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Does Exercise Make Stretch Marks Go Away?

author image Jonathan Croswell
Jonathan Croswell has spent more than five years writing and editing for a number of newspapers and online publications, including the "Omaha World-Herald" and "New York Newsday." Croswell received a Bachelor of Arts degree in English from the University of Nebraska and is currently pursuing a Master's of Health and Exercise Science at Portland State University.
Does Exercise Make Stretch Marks Go Away?
People are exercising in a gym. Photo Credit IPGGutenbergUKLtd/iStock/Getty Images

Exercise has a lot of benefits to your skin's health, but eliminating stretch marks is not one of them. Stretch marks are made up of scar tissue and can cover a large swath of skin. Many people develop these in regions where weight gain is common, such as the thighs, hips, buttocks, stomach and arms. Stretch marks can still be treated to reduce and even eliminate their appearance, but unfortunately exercise has no positive effect.

Stretch Mark Cause

Stretch marks occur when the body mass underneath the skin rapidly expands or shrinks. The skin is adaptable and can stretch or constrict to meet the needs of the body, but sometimes body mass changes occur so fast the skin is not able to keep up. This leads to stretching of the skin that damages it and leads to scar tissue growth -- in the case of an expanding body mass -- or skin that becomes saggy and useless when the body's fat and muscle decreases quickly. Surgeries, excessive weight gain and extreme dieting are common reasons that stretch marks occur.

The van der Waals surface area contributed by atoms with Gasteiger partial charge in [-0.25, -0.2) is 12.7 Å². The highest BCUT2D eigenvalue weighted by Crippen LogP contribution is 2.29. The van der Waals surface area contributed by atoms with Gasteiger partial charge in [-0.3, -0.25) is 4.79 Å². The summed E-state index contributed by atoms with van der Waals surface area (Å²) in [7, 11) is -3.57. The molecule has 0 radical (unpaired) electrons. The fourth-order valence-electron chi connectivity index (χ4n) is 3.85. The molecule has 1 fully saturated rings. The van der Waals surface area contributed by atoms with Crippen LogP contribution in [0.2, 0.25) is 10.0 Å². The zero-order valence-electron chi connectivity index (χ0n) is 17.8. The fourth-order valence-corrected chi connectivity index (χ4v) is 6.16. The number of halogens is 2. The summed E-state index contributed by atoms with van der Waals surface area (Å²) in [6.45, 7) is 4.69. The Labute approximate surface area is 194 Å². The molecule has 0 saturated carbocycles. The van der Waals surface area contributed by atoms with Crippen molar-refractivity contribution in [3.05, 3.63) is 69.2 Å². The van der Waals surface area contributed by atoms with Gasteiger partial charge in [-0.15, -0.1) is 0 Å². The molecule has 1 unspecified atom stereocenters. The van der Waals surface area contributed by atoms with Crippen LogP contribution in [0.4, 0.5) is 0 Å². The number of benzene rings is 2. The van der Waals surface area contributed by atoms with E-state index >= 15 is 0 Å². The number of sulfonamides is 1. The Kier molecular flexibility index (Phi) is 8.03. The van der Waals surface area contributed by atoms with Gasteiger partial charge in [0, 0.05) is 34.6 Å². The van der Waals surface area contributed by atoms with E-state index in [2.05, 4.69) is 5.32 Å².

Exercise for Treatment

Unfortunately, exercise is not acknowledged by medical experts as a method of treatment for stretch marks. Exercise can help make changes to the body's mass, whether it is increasing muscle mass to fill in loose skin or burning fat to curb the effects of stretching from body mass gain. In that sense, exercising can be used to slow down the effects of stretch marks, but any stretch marks that already exist will not be affected by physical activity.


Many factors go into your odds of developing stretch marks. Drink water regularly to provide vitamins and minerals to the body to keep the skin elastic and adaptable. You may also want to moisturize the skin daily if you think you are at risk of developing stretch marks. According to MedicalNewsToday.com, regular exercise can help regulate your body's weight and prevent excessive gains or losses in body mass. This can reduce your likelihood of developing stretch marks.


While it can't treat stretch marks, exercise can actually contribute to the growth of stretch marks if you are losing body mass rapidly. In most cases, exercise contributes to this problem when a person is crash dieting at an unhealthy rate while also exercising throughout the day. In addition to easing up on your dietary restrictions, reducing or even halting your regular exercise may help you minimize the development of stretch marks on the body.

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